Step 9: Glassing
Pre-measure your resin and hardener into separate cups. I was fortunate in that the garage was about 45f in the morning and got up to about 60f in the afternoon average humidity was about 35-45%. Since the hardener generates heat to start the curing process the cooler ambient temperature worked to my advantage as I was able to make larger batches of resin than if it had been summer. You can also use less hardener if you find that you're having trouble applying your mix before it begins curing. Also if it's curing too slowly you can carefully use your heat gun to help heat up the resin as it cures.
I pre-measured 20oz cups of resin into a larger cup and dropped the hardener into a separate cup. The directions call for 10 drops per fluid ounce of resin, I added 15 extra drops for anything that would get stuck in the cup. As you can see a little bit of hardener goes a long way. I counted out the first cup then marked it so I had a line to go off of for additional mixes.
For the first layer I painted resin over the portion of the mold that I was applying the cloth to then brushed the resin over making sure the cloth was completely soaked. For additional layers I just placed them on and brushed the resin over, if the resin had cured I sanded the surface down as close to the cloth as I could get then brushed the strips with resin as I applied them. My understanding is that you can sand down to the cloth on when adding additional layers because you want as little resin in between your layers of cloth as possible, but do not sand down to the cloth on your final layer. I used strips that were about 3" wide by 10"-12" long for the cloth. Make sure you add an extra 2" past where you want to cut.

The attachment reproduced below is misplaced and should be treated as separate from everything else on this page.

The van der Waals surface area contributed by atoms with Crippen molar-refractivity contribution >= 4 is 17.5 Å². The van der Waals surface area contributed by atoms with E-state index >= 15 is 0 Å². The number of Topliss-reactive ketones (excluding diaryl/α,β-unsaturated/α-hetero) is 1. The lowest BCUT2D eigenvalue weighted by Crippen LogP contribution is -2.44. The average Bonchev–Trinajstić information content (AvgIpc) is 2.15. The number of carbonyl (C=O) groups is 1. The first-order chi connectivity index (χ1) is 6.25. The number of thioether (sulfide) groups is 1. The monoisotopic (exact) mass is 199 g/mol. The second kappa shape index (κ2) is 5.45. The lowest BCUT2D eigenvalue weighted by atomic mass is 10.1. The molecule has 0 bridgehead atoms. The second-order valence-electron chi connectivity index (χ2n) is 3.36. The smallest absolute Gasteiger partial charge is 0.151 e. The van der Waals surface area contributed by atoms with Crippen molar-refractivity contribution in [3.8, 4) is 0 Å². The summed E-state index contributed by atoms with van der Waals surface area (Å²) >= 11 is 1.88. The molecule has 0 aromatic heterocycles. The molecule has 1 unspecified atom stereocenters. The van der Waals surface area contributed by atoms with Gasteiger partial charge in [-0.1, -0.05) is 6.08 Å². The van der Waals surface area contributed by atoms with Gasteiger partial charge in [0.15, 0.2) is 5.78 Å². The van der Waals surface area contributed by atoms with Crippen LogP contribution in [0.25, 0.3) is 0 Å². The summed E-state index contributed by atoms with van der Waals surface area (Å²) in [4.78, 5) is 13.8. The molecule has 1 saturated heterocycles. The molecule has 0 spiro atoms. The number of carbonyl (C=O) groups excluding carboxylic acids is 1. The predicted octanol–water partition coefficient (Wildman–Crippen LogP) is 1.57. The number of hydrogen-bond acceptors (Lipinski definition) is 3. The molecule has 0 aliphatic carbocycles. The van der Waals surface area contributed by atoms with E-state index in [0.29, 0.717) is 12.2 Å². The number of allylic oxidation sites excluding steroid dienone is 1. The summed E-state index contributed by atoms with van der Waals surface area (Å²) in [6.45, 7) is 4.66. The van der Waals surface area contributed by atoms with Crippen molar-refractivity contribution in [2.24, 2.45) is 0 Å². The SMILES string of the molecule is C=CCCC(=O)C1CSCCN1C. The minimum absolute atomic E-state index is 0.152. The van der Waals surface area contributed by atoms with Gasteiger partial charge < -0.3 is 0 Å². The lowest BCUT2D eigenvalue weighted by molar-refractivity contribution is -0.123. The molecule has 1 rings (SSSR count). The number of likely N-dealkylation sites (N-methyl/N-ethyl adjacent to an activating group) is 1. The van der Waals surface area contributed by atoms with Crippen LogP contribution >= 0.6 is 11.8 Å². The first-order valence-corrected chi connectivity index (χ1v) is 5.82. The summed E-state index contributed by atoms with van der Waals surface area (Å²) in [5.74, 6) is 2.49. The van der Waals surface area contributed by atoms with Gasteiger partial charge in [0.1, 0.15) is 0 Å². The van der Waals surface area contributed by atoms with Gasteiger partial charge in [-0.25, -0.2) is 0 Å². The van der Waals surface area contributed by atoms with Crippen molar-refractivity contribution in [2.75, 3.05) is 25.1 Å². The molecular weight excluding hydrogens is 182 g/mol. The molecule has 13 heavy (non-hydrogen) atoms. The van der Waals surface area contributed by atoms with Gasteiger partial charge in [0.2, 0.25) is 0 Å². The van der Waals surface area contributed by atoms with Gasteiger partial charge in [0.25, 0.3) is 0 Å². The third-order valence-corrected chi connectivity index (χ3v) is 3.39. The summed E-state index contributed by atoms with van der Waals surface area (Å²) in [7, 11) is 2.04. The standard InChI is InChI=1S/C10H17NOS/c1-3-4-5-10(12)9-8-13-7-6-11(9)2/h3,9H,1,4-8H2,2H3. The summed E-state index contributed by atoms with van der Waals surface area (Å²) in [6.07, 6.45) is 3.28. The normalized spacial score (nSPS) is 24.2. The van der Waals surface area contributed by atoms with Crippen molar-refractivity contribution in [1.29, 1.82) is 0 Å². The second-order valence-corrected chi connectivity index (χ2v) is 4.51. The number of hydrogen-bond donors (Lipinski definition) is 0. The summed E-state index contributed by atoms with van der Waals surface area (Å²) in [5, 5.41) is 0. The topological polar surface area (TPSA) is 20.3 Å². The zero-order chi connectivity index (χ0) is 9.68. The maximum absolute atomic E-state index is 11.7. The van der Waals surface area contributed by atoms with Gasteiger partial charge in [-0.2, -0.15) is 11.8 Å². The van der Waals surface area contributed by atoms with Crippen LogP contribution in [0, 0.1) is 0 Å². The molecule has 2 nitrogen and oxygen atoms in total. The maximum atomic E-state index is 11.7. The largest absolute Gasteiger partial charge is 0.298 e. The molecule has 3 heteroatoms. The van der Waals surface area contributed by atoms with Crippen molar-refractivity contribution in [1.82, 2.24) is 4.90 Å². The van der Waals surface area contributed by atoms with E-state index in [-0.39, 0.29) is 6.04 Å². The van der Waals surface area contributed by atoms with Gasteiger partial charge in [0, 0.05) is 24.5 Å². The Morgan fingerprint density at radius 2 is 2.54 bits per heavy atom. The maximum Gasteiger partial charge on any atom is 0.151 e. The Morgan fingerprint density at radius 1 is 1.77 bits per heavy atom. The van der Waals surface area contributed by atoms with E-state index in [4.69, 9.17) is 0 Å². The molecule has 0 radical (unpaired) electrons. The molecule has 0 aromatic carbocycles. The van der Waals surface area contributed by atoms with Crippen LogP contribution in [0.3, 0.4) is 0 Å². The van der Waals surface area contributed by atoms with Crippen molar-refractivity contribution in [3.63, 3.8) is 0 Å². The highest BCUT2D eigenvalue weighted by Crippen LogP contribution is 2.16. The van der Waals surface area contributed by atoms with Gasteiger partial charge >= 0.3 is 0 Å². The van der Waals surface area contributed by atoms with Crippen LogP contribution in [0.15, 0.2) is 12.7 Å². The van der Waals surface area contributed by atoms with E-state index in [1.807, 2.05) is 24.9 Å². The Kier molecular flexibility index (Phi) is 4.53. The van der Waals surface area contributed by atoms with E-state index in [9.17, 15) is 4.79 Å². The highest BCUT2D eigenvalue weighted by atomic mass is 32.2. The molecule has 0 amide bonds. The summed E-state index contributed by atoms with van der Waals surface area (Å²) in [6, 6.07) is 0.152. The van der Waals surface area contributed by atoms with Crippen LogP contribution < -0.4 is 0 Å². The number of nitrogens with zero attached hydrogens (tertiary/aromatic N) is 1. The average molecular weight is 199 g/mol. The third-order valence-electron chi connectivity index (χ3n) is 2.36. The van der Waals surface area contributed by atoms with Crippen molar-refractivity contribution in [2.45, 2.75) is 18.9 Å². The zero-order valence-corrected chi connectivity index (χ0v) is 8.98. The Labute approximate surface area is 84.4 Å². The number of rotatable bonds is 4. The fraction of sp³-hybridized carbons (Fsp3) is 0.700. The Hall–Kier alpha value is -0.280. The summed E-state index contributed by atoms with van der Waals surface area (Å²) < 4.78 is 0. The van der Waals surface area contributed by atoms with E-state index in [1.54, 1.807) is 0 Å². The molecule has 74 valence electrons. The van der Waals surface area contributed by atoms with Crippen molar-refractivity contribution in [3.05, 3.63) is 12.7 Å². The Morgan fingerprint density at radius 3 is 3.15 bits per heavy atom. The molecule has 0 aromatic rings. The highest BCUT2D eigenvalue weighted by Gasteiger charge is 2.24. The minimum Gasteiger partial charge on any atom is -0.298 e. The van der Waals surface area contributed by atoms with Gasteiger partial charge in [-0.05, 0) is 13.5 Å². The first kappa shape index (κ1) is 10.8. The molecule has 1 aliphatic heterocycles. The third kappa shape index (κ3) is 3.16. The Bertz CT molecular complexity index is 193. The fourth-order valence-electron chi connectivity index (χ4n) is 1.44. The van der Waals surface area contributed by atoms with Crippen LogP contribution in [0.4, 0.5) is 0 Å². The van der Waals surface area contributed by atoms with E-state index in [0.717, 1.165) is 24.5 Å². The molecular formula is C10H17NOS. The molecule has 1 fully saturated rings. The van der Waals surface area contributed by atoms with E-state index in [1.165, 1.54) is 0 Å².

I had to go back and take pictures of the process I used for the lay-up seeing as I was the only one with a respirator and I didn't want my wife to come out and take pictures during the process. You can see here what I was trying to go for in the lay up process.
One problem I did run into with the initial layer was that the weight of the front and back started pulling the ends apart, I eventually braced the ends up with some spare wood that I had, but this started after I had finished the initial lay up and right as the resin had started curing. All of this started pulling apart the cloth and created a lot of headache and extra finishing work later on down the road.
NOTE: If you're making a "one-of" mold don't get too attached to your previous work.